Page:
American warplanes pounded a suspected Taliban (search) safe haven in the mountains of southern Afghanistan (search) during an assault that killed up to 76 insurgents and 12 security forces, officials said Wednesday. Five American soldiers were wounded.
The bodies of those killed in Tuesday's fighting littered a rugged Afghan mountainside. The surge in violence has raised fears that an Iraq-style quagmire is developing here, just months ahead of key legislative elections.
Two American CH-47 (search) helicopters were hit by small arms fire. One made an emergency landing and was repaired, while the other managed to fly back to a nearby base, U.S. military spokesman Lt. Col. Jerry O'Hara said.
He said 49 rebels had been killed, but Gen. Ayub Salangi, police chief for southern Kandahar province, said Afghan forces had recovered the bodies of 76 suspected insurgents from the battlefield on the border between Kandahar and Zabul (search) provinces.
He said the fighting spread to other areas Wednesday, and there were unconfirmed reports of more dead elsewhere.
Gen. Salim Khan, commander of about 400 Afghan policemen involved in the fighting, described the battlefield:
"Their camps were decimated. Bodies lay everywhere. Heavy machine guns and AK-47s were scattered alongside blankets, kettles and food," he said. "Some of the Taliban were also killed in caves where they were hiding, and U.S. helicopters came and pounded them."
Khan said hundreds of insurgents were in the mountains and his forces were locating them before giving the information to American officials on the ground, who called in air strikes. Many of the rebels have started to flee the area, he added.
O'Hara said AC-130 gunships, AH-64 Apache (search) helicopters, A-10 attack aircraft (search) and Harriers were "hammering enemy positions" and having a "devastating effect on their forces." Though the worst of the fighting had ended, U.S. and Afghan forces Wednesday were pushing forward with their hunt for insurgents, he said.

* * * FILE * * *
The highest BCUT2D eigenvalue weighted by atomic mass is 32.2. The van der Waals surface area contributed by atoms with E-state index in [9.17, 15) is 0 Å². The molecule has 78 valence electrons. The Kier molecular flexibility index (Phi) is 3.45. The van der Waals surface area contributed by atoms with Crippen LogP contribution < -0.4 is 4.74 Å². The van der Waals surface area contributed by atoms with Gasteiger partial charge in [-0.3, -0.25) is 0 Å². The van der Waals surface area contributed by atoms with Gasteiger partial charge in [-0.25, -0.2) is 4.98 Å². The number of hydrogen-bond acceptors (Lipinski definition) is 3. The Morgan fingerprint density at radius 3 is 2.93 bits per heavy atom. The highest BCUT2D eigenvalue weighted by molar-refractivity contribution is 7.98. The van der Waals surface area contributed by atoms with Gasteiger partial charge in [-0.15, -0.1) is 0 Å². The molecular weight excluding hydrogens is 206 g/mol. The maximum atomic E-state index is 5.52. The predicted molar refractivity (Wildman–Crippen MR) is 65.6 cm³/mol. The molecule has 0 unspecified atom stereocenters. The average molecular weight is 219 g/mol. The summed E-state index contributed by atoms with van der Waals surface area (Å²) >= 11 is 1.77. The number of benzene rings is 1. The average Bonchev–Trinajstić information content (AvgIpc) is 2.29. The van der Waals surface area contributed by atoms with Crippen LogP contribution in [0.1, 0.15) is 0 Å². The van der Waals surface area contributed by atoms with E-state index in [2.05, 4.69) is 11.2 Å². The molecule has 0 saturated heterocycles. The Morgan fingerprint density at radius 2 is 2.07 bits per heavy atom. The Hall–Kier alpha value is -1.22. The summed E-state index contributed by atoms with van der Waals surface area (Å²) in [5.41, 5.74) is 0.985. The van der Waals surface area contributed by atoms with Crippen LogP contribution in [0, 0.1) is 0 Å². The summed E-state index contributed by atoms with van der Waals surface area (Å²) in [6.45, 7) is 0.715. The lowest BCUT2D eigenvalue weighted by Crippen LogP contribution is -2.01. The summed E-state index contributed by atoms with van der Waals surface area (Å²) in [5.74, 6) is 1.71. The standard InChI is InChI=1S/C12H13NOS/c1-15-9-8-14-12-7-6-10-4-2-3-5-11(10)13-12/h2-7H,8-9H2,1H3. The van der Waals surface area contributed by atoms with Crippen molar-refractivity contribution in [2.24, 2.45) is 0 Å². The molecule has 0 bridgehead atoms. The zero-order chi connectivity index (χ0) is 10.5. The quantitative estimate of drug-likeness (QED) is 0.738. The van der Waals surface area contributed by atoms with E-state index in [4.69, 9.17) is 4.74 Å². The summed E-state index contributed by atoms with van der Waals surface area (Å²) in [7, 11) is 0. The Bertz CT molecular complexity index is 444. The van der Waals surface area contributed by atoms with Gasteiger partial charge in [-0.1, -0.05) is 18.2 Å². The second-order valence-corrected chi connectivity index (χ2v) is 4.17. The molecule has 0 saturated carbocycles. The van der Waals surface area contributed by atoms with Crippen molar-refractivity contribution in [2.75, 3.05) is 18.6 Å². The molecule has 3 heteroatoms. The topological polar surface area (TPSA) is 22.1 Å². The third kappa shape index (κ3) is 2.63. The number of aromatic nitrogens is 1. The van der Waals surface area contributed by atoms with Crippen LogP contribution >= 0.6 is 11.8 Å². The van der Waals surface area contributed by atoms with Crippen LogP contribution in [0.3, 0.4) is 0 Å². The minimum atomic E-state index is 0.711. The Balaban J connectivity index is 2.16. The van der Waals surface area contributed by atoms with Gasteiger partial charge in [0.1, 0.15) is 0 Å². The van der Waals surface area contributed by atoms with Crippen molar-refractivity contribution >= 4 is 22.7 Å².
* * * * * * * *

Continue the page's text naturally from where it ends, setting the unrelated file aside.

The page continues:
"We are not letting up on the enemy and will continue to pursue them until the fighting stops. Coalition and Afghan forces will continue to defeat these militants for as long as necessary to ensure the people of Afghanistan remain free of oppression and tyranny," he said.
O'Hara said the wounds of the five injured U.S. soldiers were not serious and they had been evacuated to a base in the southern city of Kandahar. Their names were withheld pending notification of their families.
Five Afghan police officers and seven soldiers were killed, while three officers and three troops were wounded, Khan said.
Some 30 militants were captured, including two district rebel commanders, Khan said. Eight of the 30 were wounded.
Meanwhile, a U.S. Air Force U-2 spy plane (search) crashed in an undisclosed location in southwest Asia while returning to its base from a mission in support of Operation Enduring Freedom in Afghanistan, U.S. Central Command said in a statement. The pilot was killed in the crash Tuesday night.
The death toll from this week's fighting appeared among the heaviest since U.S. planes pounded Taliban forces before the hard-line regime folded in late 2001. The last single battle of this magnitude was in August, when 70 suspected rebels were killed near the Pakistani border.
The new deaths bring to about 345 the number of suspected rebels killed since the start of a major upsurge in violence in March, when snows melted on mountain tracks used by the insurgents, according to U.S. and Afghan officials. In the same time, 29 U.S. troops, 38 Afghan police and soldiers, as well as 125 civilians have been killed.
The increase in fighting has reinforced concerns that the Afghan war is widening, rather than winding down. U.S. and Afghan officials warn things could get worse ahead of the parliamentary elections scheduled for September.
The officials have warned that foreign militants — backed by networks channeling them money and arms — had come into Afghanistan to try to subvert the polls. Fears have been further compounded by a spate of ambushes, execution-style killings and kidnappings reminiscent of the tactics of Iraqi militants.
Afghan officials claim the infiltration of rebels from neighboring Pakistan has contributed to the upsurge in violence and has called on Islamabad to crack down on militants there. On Sunday, Afghan intelligence agents scuttled a plot by three Pakistanis to assassinate Zalmay Khalilzad (search), the outgoing U.S. ambassador.